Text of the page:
Human adjustments and social vulnerability to volcanic hazards: the case of Furnas Volcano, Sao Miguel, Acores

David K. Chester*, Christopher Dibben, Rui Coutinho, Angus M. Duncan, Paul D. Cole, John E. Guest, Peter J. Baxter

*Corresponding author for this work

Research output: Contribution to journalArticlepeer-review

Abstract / Description of output

This paper is part of the special publication No.161, Volcanoes in the Quaternary (eds: C.R. Firth and W.J. McGuire). Following a review of recent developments by social theorists, concerned with the policy and practice of natural hazard reduction it is argued that neither the so-called dominant nor the radical perspectives, are sufficient on their own to answer the questions now being addressed by applied volcanologists during the International Decade for Natural Disaster Reduction. In order to make useful recommendations to policy-makers, which are both reliable assessments of eruption risk and at the same time sensitive to probable interactions of future eruptions with the physical environment of the study region and its peoples, a conflation of traditional hazard analysis and vulnerability analysis is required. This view is tested by means of a case study of evacuation planning at Furnas Volcano in the Acores. As well as supporting the argument from theory, this example leads to the proposition that research on evacuation planning and civil defence should proceed in an ordered sequence. First hazard analysis (i.e. hazard mapping) should be carried out in the traditional manner. Next possible interactions with the physical environment should be specified and a preliminary plan of evacuation routes drawn up. Before detailed recommendations about the logistics of evacution are made, however, it is vital that such factors as the demographic, socio/economic and cultural/behavioural characteristics of the population at risk are fully considered.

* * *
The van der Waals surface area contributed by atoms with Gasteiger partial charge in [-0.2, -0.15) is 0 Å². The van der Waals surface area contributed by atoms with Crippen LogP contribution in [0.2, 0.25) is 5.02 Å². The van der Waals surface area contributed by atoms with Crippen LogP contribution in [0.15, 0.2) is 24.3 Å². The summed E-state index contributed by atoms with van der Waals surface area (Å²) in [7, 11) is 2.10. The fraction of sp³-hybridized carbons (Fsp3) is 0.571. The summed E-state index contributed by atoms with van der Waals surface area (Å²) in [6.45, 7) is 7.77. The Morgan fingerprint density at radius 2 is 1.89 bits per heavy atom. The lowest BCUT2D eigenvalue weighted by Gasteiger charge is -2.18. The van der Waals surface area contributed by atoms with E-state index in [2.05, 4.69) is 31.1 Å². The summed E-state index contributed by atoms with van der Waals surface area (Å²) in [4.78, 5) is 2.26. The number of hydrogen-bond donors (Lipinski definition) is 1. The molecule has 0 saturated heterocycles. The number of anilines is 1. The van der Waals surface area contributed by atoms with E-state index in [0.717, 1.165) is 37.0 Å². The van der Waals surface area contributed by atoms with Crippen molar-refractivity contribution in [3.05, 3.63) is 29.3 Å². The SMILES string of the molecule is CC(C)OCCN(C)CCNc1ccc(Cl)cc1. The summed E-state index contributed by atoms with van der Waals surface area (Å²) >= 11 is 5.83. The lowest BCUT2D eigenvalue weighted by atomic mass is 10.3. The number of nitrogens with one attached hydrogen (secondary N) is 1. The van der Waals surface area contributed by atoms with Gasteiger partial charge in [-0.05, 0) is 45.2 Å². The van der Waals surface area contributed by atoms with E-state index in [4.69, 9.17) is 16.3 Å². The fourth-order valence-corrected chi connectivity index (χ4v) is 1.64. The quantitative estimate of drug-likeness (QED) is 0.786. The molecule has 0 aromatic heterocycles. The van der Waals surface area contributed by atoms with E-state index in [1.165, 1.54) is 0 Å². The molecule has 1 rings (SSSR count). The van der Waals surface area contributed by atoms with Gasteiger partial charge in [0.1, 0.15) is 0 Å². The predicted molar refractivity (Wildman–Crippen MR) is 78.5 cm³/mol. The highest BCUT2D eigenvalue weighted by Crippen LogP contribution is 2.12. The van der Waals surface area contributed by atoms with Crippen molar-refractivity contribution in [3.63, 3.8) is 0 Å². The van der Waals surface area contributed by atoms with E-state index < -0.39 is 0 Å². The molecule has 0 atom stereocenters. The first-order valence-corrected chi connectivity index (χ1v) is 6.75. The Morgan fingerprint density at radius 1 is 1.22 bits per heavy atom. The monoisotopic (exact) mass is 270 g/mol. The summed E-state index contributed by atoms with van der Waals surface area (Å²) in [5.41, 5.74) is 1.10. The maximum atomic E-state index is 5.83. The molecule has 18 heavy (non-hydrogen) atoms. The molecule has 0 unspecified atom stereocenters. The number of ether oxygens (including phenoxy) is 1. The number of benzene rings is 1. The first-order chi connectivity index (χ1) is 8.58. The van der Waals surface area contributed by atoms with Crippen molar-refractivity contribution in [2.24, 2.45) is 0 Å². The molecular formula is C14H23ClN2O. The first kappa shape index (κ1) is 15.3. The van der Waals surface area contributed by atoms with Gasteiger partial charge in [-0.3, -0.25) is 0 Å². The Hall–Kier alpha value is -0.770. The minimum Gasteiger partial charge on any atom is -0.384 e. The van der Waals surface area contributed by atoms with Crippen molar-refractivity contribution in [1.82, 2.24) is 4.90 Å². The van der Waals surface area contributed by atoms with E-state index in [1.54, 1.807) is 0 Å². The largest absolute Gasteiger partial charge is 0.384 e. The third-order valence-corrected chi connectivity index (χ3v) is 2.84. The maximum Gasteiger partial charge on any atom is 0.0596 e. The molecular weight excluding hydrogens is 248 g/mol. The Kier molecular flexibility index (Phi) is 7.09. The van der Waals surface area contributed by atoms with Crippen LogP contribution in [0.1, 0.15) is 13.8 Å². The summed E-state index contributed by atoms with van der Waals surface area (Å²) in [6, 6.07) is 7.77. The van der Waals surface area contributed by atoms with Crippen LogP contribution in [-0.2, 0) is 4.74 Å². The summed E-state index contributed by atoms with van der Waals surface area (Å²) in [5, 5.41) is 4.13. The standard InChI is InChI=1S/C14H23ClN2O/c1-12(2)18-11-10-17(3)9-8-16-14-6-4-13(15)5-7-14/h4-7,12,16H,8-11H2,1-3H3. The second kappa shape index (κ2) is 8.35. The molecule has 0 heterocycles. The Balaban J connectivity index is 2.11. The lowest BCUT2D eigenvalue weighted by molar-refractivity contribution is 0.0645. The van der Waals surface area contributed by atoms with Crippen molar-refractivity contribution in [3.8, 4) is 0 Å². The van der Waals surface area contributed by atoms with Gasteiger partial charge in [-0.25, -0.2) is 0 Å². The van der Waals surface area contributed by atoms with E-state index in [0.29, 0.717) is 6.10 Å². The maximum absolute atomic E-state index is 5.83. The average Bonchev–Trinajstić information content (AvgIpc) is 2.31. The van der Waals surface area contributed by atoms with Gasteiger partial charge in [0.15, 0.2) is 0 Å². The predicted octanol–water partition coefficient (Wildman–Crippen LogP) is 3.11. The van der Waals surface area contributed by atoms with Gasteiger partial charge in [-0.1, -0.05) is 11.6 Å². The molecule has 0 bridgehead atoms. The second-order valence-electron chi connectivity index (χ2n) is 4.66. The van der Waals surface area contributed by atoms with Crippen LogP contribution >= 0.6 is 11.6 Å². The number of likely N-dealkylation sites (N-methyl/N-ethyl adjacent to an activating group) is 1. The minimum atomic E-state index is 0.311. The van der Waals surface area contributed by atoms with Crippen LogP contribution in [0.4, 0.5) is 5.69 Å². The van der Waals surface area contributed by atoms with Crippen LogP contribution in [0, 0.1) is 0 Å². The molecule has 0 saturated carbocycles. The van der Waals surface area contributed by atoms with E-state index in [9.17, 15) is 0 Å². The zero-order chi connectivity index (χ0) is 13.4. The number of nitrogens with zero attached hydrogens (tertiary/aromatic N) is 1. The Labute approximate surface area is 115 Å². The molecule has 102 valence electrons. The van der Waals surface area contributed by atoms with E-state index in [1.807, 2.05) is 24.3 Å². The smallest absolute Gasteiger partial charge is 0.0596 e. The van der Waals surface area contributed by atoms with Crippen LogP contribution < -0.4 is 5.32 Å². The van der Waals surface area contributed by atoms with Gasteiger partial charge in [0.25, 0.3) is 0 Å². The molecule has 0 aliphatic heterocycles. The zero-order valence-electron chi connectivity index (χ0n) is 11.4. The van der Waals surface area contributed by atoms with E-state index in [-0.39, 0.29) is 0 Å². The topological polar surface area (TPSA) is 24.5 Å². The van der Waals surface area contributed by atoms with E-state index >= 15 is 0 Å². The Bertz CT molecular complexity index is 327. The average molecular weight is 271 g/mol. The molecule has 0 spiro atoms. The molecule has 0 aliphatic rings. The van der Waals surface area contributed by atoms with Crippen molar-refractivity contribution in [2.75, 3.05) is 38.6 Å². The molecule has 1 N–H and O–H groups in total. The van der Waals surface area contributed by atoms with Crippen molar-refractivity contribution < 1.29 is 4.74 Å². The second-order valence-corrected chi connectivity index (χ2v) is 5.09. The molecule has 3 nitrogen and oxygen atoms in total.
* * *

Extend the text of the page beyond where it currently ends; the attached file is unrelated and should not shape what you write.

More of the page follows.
Original languageEnglish
Pages (from-to)189-207
Number of pages19
JournalGeological Society Special Publication
Publication statusPublished - 1999


Dive into the research topics of 'Human adjustments and social vulnerability to volcanic hazards: the case of Furnas Volcano, Sao Miguel, Acores'. Together they form a unique fingerprint.

Cite this